A panel of independent science advisers to the Environmental Protection Agency concluded yesterday that involuntary exposure to tobacco smoke causes lung cancer in nonsmokers and increases risk of respiratory illness in children.

The decision is expected to solidify plans by the EPA to rank environmental tobacco smoke (ETS) as a known human carcinogen, a move that would have major implications for employers nationwide. The Labor Department is waiting for a final EPA assessment, at least six months off, to determine whether ETS should be regulated in the workplace.

"We are persuaded that evidence exists. . . that ETS does cause lung cancer in nonsmokers," said Morton Lippmann, a scientist who chairs the indoor air quality panel of the EPA's Science Advisory Board, summing up a two-day meeting here.

Lippmann emphasized that the panel's judgment was tentative, based on its initial review of an EPA study that he said was "not fully developed." He called for further refinement of the data, saying EPA "should be able to make that case."

The tobacco industry, which mounted a full-court press to challenge the study as scientifically flawed, took heart in criticisms by individual panel members and their recommendation that the study be rewritten. "The science is so lacking, it's impossible to believe that the conclusions will hold up," said Brennan Dawson, a spokesman for the Tobacco Institute.

But anti-smoking advocates viewed the panel's description of ETS as a human carcinogen as a catalyst for government regulation of smoking in workplaces.

"An employer will no longer be able to justify unnecessarily exposing nonsomking employes to tobacco smoke in the workplace without risking serious and substantial liability," said Matt Myers, director of the Coalition on Smoking or Health.

The 16-member panel was asked to review the EPA study because of controversy last May over its designation of passive smoke as one of just a handful of substances known to be human carcinogens. That study also offered the first official estimate of ETS's toll: 3,800 lung cancer deaths a year, the third largest cause after radon and direct smoking.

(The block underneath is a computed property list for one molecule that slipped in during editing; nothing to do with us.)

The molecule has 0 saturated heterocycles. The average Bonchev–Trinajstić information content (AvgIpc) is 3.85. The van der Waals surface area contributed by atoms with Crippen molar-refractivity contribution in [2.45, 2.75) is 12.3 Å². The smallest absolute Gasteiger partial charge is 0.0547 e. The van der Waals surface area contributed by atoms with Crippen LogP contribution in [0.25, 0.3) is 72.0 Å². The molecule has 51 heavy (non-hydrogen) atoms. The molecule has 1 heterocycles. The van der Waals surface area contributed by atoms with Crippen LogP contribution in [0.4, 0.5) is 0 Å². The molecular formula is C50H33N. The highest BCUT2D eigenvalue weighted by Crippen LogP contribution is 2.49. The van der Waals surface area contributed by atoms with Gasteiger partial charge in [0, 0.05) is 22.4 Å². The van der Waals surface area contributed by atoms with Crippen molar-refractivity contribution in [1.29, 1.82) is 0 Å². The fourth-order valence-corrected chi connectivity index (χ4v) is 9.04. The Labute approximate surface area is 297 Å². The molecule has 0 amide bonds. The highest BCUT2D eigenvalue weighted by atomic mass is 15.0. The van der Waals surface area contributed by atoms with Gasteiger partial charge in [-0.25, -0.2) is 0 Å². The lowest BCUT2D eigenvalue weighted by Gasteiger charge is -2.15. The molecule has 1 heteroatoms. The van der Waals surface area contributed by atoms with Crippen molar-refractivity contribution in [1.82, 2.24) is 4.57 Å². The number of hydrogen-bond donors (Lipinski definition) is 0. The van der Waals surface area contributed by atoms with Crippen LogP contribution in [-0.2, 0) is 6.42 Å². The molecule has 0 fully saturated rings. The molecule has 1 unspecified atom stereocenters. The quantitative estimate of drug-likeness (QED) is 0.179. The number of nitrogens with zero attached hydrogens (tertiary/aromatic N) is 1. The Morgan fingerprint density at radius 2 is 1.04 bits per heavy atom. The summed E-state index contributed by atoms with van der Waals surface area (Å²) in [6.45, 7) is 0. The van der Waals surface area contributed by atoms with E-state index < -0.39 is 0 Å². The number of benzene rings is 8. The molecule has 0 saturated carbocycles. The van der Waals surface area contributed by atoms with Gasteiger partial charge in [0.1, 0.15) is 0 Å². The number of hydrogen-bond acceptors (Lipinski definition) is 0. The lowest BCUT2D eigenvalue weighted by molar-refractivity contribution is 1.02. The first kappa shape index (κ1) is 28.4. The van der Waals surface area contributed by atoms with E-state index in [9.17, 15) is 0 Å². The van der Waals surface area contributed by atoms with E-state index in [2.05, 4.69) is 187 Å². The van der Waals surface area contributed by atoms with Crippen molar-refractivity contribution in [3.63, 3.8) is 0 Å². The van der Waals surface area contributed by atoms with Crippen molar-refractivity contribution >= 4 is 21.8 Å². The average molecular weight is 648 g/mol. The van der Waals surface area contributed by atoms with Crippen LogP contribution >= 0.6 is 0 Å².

Another controversial finding was that smoking parents, especially mothers, expose their children to higher rates of bronchitis and pneumonia in their early years.

Although similar warnings were issued in 1986 by the U.S. surgeon general and National Academy of Sciences, the conclusions of a regulatory body empowered to protect the public health were seen as having more practical significance.

The agency has no power to regulate indoor air pollutants, including tobacco smoke. But designating ETS as a human carcinogen could be important for the Labor Department's Occupational Safety and Health Administration, which has agreed in a court suit to consider controls on ETS and is awaiting EPA's verdict.

The findings are also the centerpiece of a policy guide EPA is preparing for governmental and private employers. A draft recommended that involuntary exposure be eliminated "wherever possible" by prohibiting smoking or segregating smokers.

With the trend toward smoke-free workplaces growing nationwide, the tobacco industry lobbied intensely to influence the choice of panel members and their review process, according to EPA officials.

A dozen industry witnesses faulted EPA's methodology, criticizing its averaging results of several epidemiological studies, failure to test laboratory animals, reliance on foreign data and omission of contrary information.

"This is a classic case where the evidence is not all that strong. Any study can be found to have flaws," Lippmann said. But he said the "weight of the evidence" supports the general conclusion that ETS causes lung cancer in nonsmokers and respiratory illness in children.